Expert Legal Advice For Drivers

Advising Drivers Throughout London, the South East and Beyond…

Penalty Points Disqualifications and ‘Exceptional Hardship’

We work hard to pass driving tests and within a very short time our driving licence becomes essential to our way of life.  The ability to drive is, for many of us, integral to both our business and personal lives.  Yet, it is all too easy to lose a driving licence even for a single offence.

All motoring offences endorseable with penalty points carry with them the potential for the imposition of a driving disqualification.  For example,  speeding offences are endorseable with between 3-6 penalty points. Depending on the extent by which a limit has been exceeded a court can, and often does, disqualify a motorist even for a first offence (in which case no penalty points are endorsed).

However, the consequences of a driving ban can be severe ranging from embarrassment to loss of employment.  In turn this can result in a sharp drop in income with harm spilling over into one’s personal life.  As if all that weren’t enough even a short ban can sometimes result in steeply increased insurance fees for years to come.  So, what can be done?

At Kent Traffic Law we specialise in saving driving licences.  We can advise you how to prepare for court either to contest an allegation (ie plead ‘Not Guilty’) and seek to avoid a conviction, or, to admit an offence (ie plead ‘Guilty’) and seek to mitigate in order to minimise the length of, or even avoid, a ban.  If you contact us we will advise you of your options and help you to optimise your chance of saving your driving licence.

Penalty Point or ‘Totting’ Disqualifications

If your points tally reaches 12 or more for offences committed within 3 years of each other you will be liable for a ‘totting’ disqualification.  This means that, unless you can establish that you would suffer from ‘exceptional hardship,’ you will be banned for a minimum of 6 months.  ‘Exceptional hardship’ is a concept defined by case law (previous court cases).  Sadly, due to the proliferation of speed cameras, ‘totting’ disqualifications are becoming more and more frequent.  If you find yourself facing a ‘totting’ ban we can advise you whether your case could fall within the bracket of ‘exceptional hardship’.  It is not just a case of carefully considering your circumstances – we will also need to advise you what evidence you will need to prove to a court that your case is a worthy one.  Next it is essential to put your case across in court as persuasively as possible.   We find that specialising in this field enables us to obtain excellent results for our clients.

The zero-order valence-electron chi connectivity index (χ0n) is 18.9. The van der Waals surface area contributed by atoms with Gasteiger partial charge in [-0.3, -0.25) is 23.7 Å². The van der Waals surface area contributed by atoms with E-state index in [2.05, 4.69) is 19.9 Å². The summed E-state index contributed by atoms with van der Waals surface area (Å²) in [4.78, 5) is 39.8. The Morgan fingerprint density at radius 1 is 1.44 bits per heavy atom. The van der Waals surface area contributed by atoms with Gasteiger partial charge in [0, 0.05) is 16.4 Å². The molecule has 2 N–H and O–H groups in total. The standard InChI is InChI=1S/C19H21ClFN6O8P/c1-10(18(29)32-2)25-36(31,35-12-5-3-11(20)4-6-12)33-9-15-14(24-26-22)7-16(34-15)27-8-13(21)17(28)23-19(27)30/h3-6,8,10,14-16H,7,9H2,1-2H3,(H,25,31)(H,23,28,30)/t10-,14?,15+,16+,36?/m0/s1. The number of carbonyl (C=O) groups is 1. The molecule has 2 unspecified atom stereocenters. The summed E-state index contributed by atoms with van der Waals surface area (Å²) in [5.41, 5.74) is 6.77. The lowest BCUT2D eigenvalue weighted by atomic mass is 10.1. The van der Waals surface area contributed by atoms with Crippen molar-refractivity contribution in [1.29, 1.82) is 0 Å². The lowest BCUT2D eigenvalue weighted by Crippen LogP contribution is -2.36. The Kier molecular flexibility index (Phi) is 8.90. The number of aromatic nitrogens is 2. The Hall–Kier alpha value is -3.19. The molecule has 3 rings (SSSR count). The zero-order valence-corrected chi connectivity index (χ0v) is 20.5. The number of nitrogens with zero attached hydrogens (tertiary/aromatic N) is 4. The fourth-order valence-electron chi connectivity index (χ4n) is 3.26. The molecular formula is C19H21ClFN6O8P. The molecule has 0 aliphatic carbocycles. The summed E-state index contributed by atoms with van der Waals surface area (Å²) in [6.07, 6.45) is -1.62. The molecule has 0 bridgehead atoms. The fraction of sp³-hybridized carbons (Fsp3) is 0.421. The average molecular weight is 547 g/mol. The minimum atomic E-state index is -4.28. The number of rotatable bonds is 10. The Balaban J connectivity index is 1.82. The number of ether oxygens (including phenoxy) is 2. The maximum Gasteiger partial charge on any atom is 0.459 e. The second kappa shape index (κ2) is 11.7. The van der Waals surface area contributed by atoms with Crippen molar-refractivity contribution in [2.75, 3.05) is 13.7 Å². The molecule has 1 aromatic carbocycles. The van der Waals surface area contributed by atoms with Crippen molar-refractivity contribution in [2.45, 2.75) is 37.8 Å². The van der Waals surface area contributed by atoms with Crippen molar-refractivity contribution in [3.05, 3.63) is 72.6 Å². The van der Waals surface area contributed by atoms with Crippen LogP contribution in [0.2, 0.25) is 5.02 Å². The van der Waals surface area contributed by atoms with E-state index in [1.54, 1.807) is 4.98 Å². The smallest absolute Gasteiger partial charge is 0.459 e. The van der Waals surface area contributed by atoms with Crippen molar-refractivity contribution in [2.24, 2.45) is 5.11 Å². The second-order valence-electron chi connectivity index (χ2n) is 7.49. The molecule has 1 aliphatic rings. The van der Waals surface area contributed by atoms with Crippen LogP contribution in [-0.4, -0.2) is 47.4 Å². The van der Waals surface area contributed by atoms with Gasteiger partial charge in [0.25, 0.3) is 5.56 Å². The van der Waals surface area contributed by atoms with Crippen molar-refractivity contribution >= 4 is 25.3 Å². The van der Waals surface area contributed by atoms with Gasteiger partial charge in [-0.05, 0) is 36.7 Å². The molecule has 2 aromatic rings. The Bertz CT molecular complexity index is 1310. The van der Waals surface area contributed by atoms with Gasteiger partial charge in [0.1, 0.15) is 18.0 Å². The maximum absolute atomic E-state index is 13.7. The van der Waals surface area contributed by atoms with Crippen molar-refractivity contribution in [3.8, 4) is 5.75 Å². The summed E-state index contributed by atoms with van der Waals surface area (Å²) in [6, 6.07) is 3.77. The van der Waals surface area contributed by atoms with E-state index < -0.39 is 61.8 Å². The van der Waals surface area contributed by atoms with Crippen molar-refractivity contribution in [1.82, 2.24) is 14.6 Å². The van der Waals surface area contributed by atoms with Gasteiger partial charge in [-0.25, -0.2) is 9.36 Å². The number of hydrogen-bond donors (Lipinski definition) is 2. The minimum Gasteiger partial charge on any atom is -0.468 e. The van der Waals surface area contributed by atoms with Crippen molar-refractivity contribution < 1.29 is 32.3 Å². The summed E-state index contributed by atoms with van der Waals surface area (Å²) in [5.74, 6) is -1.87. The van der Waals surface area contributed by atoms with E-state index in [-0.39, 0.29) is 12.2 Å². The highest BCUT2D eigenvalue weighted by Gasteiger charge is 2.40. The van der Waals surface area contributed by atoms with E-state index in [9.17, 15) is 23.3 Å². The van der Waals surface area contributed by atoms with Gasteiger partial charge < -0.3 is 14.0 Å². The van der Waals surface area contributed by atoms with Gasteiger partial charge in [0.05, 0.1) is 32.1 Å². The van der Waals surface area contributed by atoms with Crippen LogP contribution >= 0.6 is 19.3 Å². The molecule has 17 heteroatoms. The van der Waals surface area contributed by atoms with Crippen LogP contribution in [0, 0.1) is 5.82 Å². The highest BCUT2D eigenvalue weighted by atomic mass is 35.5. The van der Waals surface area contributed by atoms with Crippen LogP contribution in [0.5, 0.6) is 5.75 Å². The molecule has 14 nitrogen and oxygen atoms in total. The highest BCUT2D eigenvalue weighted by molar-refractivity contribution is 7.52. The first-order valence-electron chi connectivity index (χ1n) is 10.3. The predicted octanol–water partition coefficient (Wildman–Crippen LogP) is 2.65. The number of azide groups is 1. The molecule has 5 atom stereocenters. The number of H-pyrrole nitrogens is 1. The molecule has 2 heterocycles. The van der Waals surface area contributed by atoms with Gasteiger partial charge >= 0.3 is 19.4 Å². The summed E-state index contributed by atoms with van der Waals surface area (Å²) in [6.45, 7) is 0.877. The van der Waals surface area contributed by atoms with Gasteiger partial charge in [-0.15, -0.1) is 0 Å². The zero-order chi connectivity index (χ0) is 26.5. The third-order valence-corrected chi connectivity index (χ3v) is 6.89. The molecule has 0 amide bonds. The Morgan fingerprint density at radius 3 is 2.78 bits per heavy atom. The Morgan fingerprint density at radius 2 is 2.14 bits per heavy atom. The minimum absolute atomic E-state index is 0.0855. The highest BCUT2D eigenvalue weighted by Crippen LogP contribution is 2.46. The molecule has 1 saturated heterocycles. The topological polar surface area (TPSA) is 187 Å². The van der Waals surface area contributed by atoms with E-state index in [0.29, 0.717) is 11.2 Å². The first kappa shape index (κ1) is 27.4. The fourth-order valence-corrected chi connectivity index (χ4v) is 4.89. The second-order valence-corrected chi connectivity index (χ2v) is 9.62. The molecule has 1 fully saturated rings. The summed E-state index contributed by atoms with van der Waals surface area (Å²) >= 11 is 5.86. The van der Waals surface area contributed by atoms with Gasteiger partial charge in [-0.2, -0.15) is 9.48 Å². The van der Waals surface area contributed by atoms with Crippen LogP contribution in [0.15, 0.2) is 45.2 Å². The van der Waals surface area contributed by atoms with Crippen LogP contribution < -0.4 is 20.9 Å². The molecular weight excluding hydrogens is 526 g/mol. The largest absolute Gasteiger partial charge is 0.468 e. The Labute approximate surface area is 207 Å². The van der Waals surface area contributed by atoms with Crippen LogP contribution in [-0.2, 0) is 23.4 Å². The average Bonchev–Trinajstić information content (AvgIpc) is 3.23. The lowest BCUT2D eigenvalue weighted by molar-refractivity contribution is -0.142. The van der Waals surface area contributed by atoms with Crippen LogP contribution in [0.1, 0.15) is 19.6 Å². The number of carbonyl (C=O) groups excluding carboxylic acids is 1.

Mandatory Bans

There are a range of offences which result in mandatory bans such as driving with excess alcohol and drug driving.  Such offences also carry with them the potential for large fines or even prison sentences.  In such cases Magistrates have a very broad discretion as to whether to ban a motorist for the minimum period or for much longer and whether to impose fines or even send someone to prison.  The sanctions available to the courts are severe.  We know how best to put your case across in court whether you seek to plead ‘Guilty’ and avoid a ban or, ‘Not Guilty’, and avoid a conviction.

Requesting Early Removal of Driving Disqualification

Anyone disqualified from driving for a period in excess of 2 years can apply for the early removal of the ban (subject to certain conditions).  Anyone who has been banned for 2 years or less cannot; in this case the motorist can consider appealing to a higher court against the length of the ban.  Applications for early removal are normally made to the court which imposed the ban (either the Magistrates’ Court or the Crown Court).  The court may, if it thinks proper having regard to the applicant’s character, his conduct subsequent to his conviction, the nature of the offence and any other circumstances of the case, remove the disqualification. The court must either remove the disqualification or refuse the application altogether; a disqualification cannot be varied but a court may remove the disqualification “from such date as may be specified in the order”.  Where an application is refused a further application may be made after a further 3 month period has elapsed.  So, if you have been banned for over 2 years and need your driving licence back early contact us for initial advice as to the merits of your case.

Do you think you might have grounds for an ‘exceptional hardship’ case? For informed advice contact us today

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